With water use having increased 6 fold in the 20th century it shouldn't surprise us that many regions of the globe including many parts of North America are experiencing water shortages.
At the same time, most of us are faced with higher monthly water bills. Water bills are expected to continue to increase as a result of increasing energy prices that require municipalities to pay more for the electricity used for pumping and treating water and as municipalities begin to repair an aging water infrastructure. Now more than ever, it is time to be more water efficient.
The water that flows down our showers, bathtubs and washing machines is called grey water and has, until recently, been destined for the sewer. About 65% of indoor home water use occurs in our bathrooms. Toilets are the single greatest water user.
More than 50% of our water is being used to shower, bathe and do the laundry. And over 30% is being used to ... flush our toilets.
Why are we flushing perfectly good drinkable water down the drain?
With a Greywater Recycling Systems from Greyter Systems, we don't have to!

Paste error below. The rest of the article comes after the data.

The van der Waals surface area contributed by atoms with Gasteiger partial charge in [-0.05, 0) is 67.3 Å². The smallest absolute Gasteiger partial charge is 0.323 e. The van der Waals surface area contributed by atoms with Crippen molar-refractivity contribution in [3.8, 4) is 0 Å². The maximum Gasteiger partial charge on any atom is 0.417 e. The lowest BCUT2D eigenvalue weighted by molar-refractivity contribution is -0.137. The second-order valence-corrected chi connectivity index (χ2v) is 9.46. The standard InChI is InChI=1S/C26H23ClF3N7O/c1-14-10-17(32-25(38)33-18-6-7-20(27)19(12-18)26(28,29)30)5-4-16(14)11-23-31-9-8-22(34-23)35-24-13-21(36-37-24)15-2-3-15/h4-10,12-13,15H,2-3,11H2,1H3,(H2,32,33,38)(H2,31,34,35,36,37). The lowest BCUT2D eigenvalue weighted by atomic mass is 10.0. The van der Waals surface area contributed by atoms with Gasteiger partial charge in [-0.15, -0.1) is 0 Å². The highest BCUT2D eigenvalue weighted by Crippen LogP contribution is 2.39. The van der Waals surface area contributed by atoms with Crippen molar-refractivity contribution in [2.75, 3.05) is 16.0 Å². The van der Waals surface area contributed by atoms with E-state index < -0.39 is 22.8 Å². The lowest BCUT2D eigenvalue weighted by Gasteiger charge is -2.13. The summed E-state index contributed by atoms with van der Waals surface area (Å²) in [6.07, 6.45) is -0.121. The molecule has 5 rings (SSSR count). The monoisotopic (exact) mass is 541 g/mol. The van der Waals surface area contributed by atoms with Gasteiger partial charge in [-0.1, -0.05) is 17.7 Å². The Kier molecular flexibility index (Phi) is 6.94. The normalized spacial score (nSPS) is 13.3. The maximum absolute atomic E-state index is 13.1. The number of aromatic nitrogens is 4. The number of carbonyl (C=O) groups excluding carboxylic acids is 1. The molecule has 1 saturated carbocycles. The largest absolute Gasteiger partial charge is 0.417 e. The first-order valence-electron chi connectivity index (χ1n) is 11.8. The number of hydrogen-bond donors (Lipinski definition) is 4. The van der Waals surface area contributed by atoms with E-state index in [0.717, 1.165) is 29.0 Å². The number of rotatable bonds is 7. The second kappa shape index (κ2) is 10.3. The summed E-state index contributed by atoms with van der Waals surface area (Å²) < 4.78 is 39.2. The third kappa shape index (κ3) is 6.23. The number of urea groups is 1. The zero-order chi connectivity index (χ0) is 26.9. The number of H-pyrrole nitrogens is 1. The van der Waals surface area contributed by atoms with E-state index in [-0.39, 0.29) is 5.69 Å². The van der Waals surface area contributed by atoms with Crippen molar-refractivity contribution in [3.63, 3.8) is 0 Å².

In 2012, Greyter purchased Brac Systems' grey water recycling innovation and has developed self-contained, low maintenance systems that captures and recycles greywater from bathtubs and showers and reuses it for toilet flushing. Using a properly sized Greyter System, we can now save approximately one third of our water consumption. It's that simple!
In North America and in Europe, the average individual uses between 200 liters (44 gallons ) and 600 liters (132 gallons) of water per day, compared to the 20 liters (4.5 gallons) deemed to be the minimum daily requirement for drinking, washing, cooking and sanitation. Such unsustainable consumption levels have led to localized areas of water scarcity and significantly altered freshwater ecosystems. In the US, over 30 states are expected to face significant water shortages within the next five years. Canada’s per capita water consumption is 65% above the world average. At this rate, water supplies (mainly ground-level sources) will not be able to support Canada's growing needs and expanding population.
Grey water recycling helps reduce the burden on local freshwater supply and the strain on wastewater systems. It’s a smart, simple step in the right direction, one that begs the question: why haven’t we thought of this sooner?